Lace, churches and chocolate: the medieval city of Bruges lies in Western Flanders and is the gateway to Belgium’s coast. Once a prestigious trading town, the silting of its canals in the 15th century resulted in partial desertion. The 400 year lull which followed explains its reputation as a ‘city out of time’. It does indeed transport you back through history with its thirteenth century architecture and meandering canals. During the day it can be very crowded with tourists, especially in the summer. Evenings and off season are when the city becomes most atmospheric, whitewashed almshouses to be discovered down sleepy streets to the sound of horse’s hooves and chiming bells.
The oval moat which surrounds Bruges traces the line of the original walls, the whole city neatly packed within. It is thus perfect for exploration on foot. At the centre are two squares. Orientate yourself in Markt with a coffee and a look at your map in one of the many cafes. Horse drawn carriages and mediaeval-style town houses give you an idea of the city’s character. Be sure to time your visit with the ringing of the Belfry bells for an echo of thirteenth century Bruges. This UNESCO protected tower rises from a market place of the same era. The climb to the top should be next on your agenda. 366 steps lead up for a spectacular view over the city.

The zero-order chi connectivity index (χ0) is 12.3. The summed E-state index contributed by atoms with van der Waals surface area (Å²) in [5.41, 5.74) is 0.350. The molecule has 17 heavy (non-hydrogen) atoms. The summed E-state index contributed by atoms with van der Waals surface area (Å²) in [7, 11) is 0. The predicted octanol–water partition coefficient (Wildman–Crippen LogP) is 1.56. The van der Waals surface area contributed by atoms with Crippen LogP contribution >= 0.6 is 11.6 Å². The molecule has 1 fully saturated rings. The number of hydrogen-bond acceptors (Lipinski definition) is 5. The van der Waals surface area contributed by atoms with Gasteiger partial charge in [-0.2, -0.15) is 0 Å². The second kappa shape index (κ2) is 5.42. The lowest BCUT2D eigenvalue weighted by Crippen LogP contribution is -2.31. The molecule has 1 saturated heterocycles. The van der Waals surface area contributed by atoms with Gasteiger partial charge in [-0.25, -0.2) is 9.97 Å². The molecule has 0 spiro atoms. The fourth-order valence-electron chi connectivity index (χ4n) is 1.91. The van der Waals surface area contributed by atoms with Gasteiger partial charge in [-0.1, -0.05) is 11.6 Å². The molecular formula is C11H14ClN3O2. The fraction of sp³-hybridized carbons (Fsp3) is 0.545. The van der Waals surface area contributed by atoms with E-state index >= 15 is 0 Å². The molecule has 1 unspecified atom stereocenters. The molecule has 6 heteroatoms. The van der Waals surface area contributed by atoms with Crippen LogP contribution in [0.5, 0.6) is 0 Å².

There are several excellent walking routes around the city, and an abundance of bike hire outlets. As Bruges’ best kept secrets are scattered throughout the streets these are ideal ways to get around. For a more laid-back view, take a canal tour and follow the routes of medieval merchants.
Visit the Gothic Hall for an overview of the town’s history. The audio guide is excellent and takes you through the local scenes shown in wood carvings and murals. If you are lucky enough to visit in May then you can witness some of this history in action during the Hold Blood Procession. The drops of Christ’s blood which are housed in the basilica are paraded through the streets of the city as part of a medieval style procession.
Another fascinating highlight is the Begijnhof, former home to a Catholic order of unmarried women and still occupied by single ladies today. A mini, enclosed village, the quaintness of this set up is what makes it so special, with daffodils covering the lawns during spring.
A day of indulgence is best begun at the Choco-Story. Watch and learn about the chocolate making process whilst, most importantly, sampling the goods. Continue your exploration of Belgium’s culinary specialities by visiting Brouwerij De Halve Mann, a family brewery. Take a guided tour to learn about the history and process to increase your appreciation of the pint at the end.
The St Anna Quarter should not be missed, despite its nickname of ‘Forgotten Corner’. Exploring the streets is a pleasure in itself, with gingerbread-house architecture and windmills. Watch local women making lace the traditional way at the Lace Centre. Explore the churches, and stumble upon tiny museums filled with local treasures.
Last Edit by sophie mcgovern on 30/09/2011 EDIT NOW >>